Although the district court and the Second Circuit agreed that the language of section 316(b) is ambiguous, future courts should, to the extent that the “impair or affect” wording of an indenture tracks the text of section 316(b), interpret it the same way as the Second Circuit interpreted the statute. Interpreting the TIA, the Second Circuit in Marblegate reiterated its view that boilerplate indenture provisions are to be interpreted by courts as a matter of law in the interest of uniformity of interpretation. Courts applying state contract law to the same language should feel compelled to follow the same interpretation. Precedent exists for uniformity in interpreting under state contract law terms that under federal or state statutes (including the UCC) have an understood technical meaning, even when the statute does not apply as a technical matter. Going forward, however, as noted above, some indentures may omit section 316(b) language while others will include it, or investors may be successful in pushing for different language. Under rules of evidence, the facts of the case, or state law precedent (typically New York law), however, courts may not feel constrained to interpret the language the same way, particularly if the words are not exactly the same. An opinion is an expression of professional judgment as of the date of the opinion about what the highest court of the applicable jurisdiction would hold. Assuming the opinion letter covers New York law, the opinion preparers need not extrapolate from the Second Circuit’s dicta in Marblegate that the New York Court of Appeals (New York’s highest court) would interpret language mimicking section 316(b) more broadly than section 316(b) itself as interpreted by the Second Circuit. Moreover, the non-TIA-based avenues for recourse suggested by the Second Circuit for nonparticipating bondholders are not new or novel. Therefore, opinion givers have no more reason today than before to consider whether they can give opinions covering no breach or default and no violation of statutes, rules, or regulations other than the TIA.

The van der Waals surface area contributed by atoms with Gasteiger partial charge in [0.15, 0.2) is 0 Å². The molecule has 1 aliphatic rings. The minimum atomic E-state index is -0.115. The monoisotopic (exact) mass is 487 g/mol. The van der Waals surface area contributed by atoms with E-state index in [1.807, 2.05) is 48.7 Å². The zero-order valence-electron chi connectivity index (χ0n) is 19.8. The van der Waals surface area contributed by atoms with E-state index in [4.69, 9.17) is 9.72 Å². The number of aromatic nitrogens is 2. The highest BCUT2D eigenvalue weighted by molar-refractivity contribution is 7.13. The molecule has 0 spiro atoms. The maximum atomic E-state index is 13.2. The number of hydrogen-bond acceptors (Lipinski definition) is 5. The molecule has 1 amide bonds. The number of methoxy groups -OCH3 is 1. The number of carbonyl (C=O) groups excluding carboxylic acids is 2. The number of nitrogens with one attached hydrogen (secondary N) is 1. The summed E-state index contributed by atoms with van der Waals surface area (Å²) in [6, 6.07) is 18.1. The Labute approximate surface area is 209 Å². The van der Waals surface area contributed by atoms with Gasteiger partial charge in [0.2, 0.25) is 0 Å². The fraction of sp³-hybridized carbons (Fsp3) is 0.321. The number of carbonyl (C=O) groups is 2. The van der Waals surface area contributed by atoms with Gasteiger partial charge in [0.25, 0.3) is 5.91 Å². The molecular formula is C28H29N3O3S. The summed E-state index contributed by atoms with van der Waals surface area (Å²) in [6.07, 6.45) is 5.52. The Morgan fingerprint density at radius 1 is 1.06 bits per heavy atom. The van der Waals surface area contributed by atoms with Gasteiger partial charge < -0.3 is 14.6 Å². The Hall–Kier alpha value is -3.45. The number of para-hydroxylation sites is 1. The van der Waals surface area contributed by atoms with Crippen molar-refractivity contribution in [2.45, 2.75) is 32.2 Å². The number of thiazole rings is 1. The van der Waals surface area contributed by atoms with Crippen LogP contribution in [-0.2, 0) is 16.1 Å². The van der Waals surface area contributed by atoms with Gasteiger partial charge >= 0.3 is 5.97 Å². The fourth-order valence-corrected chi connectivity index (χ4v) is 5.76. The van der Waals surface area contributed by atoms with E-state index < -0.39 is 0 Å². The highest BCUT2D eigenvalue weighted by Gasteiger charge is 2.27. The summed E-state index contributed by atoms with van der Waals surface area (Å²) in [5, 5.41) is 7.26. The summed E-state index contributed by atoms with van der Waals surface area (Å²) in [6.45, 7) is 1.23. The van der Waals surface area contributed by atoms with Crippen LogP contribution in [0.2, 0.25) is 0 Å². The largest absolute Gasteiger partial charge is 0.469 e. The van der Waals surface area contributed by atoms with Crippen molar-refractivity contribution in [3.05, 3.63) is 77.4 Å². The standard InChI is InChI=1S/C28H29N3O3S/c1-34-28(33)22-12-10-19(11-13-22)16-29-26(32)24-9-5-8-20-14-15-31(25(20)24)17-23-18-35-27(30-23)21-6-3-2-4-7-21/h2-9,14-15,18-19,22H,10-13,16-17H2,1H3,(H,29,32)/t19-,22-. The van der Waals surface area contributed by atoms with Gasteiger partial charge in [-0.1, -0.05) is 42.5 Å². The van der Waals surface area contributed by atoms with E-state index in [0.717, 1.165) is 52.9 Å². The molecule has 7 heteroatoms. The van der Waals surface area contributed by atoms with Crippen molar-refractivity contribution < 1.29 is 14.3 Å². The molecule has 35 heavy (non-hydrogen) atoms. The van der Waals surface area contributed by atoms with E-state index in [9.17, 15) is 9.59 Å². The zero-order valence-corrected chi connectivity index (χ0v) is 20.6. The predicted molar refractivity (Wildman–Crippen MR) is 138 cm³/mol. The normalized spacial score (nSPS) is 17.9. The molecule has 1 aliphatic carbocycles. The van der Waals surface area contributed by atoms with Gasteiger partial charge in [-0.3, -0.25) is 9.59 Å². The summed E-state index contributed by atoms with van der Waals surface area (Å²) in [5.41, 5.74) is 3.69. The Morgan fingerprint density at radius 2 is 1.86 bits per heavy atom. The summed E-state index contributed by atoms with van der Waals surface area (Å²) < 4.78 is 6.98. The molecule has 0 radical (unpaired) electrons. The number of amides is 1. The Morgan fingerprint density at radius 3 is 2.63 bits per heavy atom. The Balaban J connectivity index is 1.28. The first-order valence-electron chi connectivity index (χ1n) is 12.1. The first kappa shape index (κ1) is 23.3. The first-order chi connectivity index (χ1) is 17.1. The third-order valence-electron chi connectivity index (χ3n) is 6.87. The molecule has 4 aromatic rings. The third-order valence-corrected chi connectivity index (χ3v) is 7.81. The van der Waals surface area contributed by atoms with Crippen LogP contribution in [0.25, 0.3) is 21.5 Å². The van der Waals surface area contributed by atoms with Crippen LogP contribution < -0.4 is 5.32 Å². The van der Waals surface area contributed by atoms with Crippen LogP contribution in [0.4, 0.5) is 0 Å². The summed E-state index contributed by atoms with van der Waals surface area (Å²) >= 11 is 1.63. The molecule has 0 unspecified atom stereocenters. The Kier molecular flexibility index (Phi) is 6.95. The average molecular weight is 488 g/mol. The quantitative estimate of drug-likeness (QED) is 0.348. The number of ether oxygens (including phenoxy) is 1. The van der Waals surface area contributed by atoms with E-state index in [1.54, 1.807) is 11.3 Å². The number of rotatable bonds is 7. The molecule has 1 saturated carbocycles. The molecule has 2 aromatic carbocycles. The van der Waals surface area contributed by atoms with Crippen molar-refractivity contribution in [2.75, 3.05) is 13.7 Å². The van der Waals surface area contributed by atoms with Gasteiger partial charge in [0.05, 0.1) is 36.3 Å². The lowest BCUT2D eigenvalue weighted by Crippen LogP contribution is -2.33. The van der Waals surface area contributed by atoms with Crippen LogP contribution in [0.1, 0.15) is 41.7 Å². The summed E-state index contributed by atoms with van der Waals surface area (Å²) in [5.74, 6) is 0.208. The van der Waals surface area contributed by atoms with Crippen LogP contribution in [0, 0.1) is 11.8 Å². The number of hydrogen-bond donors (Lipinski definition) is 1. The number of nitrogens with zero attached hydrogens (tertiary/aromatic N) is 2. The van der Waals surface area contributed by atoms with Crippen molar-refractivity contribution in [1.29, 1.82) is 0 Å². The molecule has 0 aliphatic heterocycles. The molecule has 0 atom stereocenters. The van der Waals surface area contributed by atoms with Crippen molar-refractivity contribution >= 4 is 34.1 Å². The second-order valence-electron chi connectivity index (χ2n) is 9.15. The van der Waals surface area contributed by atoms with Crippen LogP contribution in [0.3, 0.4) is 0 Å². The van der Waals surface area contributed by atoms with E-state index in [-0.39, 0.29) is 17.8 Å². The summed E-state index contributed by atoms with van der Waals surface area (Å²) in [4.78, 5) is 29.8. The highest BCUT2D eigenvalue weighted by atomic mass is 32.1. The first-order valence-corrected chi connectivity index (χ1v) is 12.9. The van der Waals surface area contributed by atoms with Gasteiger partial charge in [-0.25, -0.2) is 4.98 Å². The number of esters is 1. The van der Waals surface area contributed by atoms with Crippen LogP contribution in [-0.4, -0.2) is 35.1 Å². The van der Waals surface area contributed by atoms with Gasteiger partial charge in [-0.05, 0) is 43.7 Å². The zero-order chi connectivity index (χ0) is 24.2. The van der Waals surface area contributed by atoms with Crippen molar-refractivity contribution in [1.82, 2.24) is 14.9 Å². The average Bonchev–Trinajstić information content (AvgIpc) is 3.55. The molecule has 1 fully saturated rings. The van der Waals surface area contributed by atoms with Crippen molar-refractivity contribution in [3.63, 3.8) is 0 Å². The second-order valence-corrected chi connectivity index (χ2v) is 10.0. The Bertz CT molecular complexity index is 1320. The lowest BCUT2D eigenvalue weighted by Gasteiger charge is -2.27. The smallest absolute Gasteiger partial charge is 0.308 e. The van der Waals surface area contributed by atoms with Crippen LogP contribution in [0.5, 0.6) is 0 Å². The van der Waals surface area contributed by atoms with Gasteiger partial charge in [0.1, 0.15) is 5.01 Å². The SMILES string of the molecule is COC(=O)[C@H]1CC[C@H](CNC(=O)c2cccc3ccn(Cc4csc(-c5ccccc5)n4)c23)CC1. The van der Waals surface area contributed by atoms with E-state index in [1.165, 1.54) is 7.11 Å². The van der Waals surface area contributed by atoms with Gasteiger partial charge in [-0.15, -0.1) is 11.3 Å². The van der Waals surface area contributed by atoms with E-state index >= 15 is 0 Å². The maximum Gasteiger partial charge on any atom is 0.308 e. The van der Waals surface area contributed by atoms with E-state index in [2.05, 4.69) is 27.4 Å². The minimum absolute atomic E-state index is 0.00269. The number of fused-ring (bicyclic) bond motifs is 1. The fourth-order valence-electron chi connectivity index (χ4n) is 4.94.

Many lawyers believe that the Second Circuit’s decision heralds a permanent return to pre-Marblegate opinion practice because the novelty of the district court’s decision was to treat the language of section 316(b) as a far-reaching basis for challenging out-of-court debt restructurings. Those lawyers maintain that the Second Circuit definitively closed the book on attempts to interpret “impair or affect” broadly, and its dicta did nothing more than list existing non-TIA avenues for recourse by nonparticipating bondholders. Other lawyers point out that Marblegate can be limited to its facts, and too much ink was spilled while Marblegate, and other cases dealing with similar issues like Meehancombs Global Credit Opportunity Funds, LP v. Caesars Entertainment Corp. (Caesars I), 80 F. Supp. 3d 507 (S.D.N.Y. 2015), and BOKF, N.A. v. Caesars Entertainment Corp. (Caesars II), 144 F. Supp. 3d 459 (S.D.N.Y. 2015), wound their way to a final decision or settlement, including in Judge Straub’s dissenting opinion, for the book to be closed. If a debt restructuring involves a majority-approved amendment, nonconsenting bondholders can be expected to challenge the removal of important structural protections like guaranties or collateral or waivers through an exit consent in reliance on a collective action clause. For example, some lawyers have pointed out that subsidiary guaranties of bonds issued by the parent are separate indenture securities. In the meantime, cases based on fraudulent conveyance or other theories pointed to by the Second Circuit’s dicta will likely increase, which at a minimum argues for drafting the bankruptcy and equitable principles exceptions to apply generally to all opinions, not only to the enforceability opinion, which is what many opinion preparers already do and should not be a controversial step.

Debt restructurings are notoriously complex transactions where great time and attention are spent on structuring to overcome “blocking positions,” where investors at different levels in the capital stack wrestle for control, and where disclosure documents often caution about contingencies and uncertainties, including legal uncertainties, that could affect various parties adversely or cause the outcome to be different from what the letter of the transaction agreements provide. That is precisely the context in which Marblegate, Caesars I, and Caesars II arose. Against this backdrop, lawyers who are active in this segment of transactional practice should be vigilant, keep on top of evolving case law and practice, and exercise caution when giving closing opinions in complicated or controversial situations.

By: Ettore A. Santucci